I wonder what a Colorado potato beetle was doing in the rocks of my reflexology stone path? I live in southern Illinois. Their range does include most of the United States and Canada.
The tiny frog jumped when I picked up a sandstone rock from a pile I was moving. It froze in place, confident in its camouflage. The dirt on it hid any markings it had.
I think it’s a chorus frog. My mind said “chorus frogs” when I’d hear frogs calling earlier this summer after dark.
I first saw this kingsnake when I almost stepped on it.
It continued on to the shrub border where it could disappear into the thick of things.
Then yesterday, I walked toward the house and a frog jumped from the grass in front of me. It’s the same kind as the one above. The odd thing is that I don’t remember seeing these in the yard before. They were maybe an inch or so long.
I was again moving rocks and this leopard frog jumped near me. Their call sounds like its laughing/chuckling.
A high percentage of skippers are similar and difficult to identify.
Not the silver-spotted skipper (Epargyreus clarus clarus), with the distinctive white spot on the underside of its hindwing.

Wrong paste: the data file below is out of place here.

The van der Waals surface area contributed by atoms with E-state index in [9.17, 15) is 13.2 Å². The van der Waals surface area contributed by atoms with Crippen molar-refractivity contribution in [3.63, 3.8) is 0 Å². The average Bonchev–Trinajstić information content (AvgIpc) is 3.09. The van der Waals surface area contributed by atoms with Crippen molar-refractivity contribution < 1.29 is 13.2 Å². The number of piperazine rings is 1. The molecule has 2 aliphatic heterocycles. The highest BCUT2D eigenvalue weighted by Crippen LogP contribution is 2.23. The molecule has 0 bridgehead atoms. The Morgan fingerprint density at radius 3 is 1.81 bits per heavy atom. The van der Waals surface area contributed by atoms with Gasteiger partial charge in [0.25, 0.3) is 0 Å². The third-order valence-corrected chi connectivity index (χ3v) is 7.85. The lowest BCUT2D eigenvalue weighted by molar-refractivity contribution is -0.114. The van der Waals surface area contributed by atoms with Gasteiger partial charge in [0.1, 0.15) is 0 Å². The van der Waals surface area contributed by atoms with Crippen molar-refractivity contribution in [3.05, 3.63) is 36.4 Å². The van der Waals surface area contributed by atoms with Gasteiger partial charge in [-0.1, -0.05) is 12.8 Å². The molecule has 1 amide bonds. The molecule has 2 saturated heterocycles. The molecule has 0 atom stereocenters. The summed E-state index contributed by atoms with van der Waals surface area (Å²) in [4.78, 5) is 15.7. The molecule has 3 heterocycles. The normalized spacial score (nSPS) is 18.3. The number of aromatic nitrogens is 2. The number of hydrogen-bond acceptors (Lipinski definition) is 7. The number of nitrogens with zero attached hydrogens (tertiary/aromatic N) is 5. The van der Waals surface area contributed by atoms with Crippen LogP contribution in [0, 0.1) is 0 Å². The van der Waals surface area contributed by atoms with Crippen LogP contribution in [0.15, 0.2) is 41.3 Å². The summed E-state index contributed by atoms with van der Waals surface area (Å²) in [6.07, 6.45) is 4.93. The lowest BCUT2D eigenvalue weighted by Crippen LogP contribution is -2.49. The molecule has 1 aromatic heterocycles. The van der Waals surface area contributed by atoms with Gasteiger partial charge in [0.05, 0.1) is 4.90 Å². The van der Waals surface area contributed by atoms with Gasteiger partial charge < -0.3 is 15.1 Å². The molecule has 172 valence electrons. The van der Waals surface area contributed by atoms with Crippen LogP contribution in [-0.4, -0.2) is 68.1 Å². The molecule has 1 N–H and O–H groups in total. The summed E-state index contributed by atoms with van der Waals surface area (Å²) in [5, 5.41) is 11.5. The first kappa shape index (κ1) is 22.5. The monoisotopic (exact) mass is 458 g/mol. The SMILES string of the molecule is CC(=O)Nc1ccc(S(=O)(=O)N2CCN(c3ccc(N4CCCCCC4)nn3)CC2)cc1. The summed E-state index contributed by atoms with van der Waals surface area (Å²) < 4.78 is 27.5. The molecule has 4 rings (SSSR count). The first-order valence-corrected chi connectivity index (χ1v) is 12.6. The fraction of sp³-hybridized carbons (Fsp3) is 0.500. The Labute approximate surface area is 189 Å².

They seldom land and show their upperside.
Their caterpillars feed on false indigo, wisteria, wild senna, and honey locust. The adults fly from April to mid-October.
The easiest way to find well-camouflaged caterpillars is to first find their droppings.
Two tobacco hornworms fed on the same flowering tobacco plant (Nicotiana sylvestris) plant in my moon garden. The caterpillars can be a challenge to find, even after finding them the first time. I included this picture because it shows the pattern “veeing” down its back.
The “eye” is a fake eye on its prothoracic shield.
Two caterpillars were on this same plant. One was gone the next morning, and the other the next morning. I probably won’t see the sphinx moths after they emerge.
You know it’s been a slow butterfly year when I find my first two monarch caterpillars on August 19.
The aphids didn’t look overly tasty.
I found another caterpillar later that day. They usually feed on the underside of the leaf where predators are less likely to find them.
The milky sap of the milkweeds makes them toxic to predators.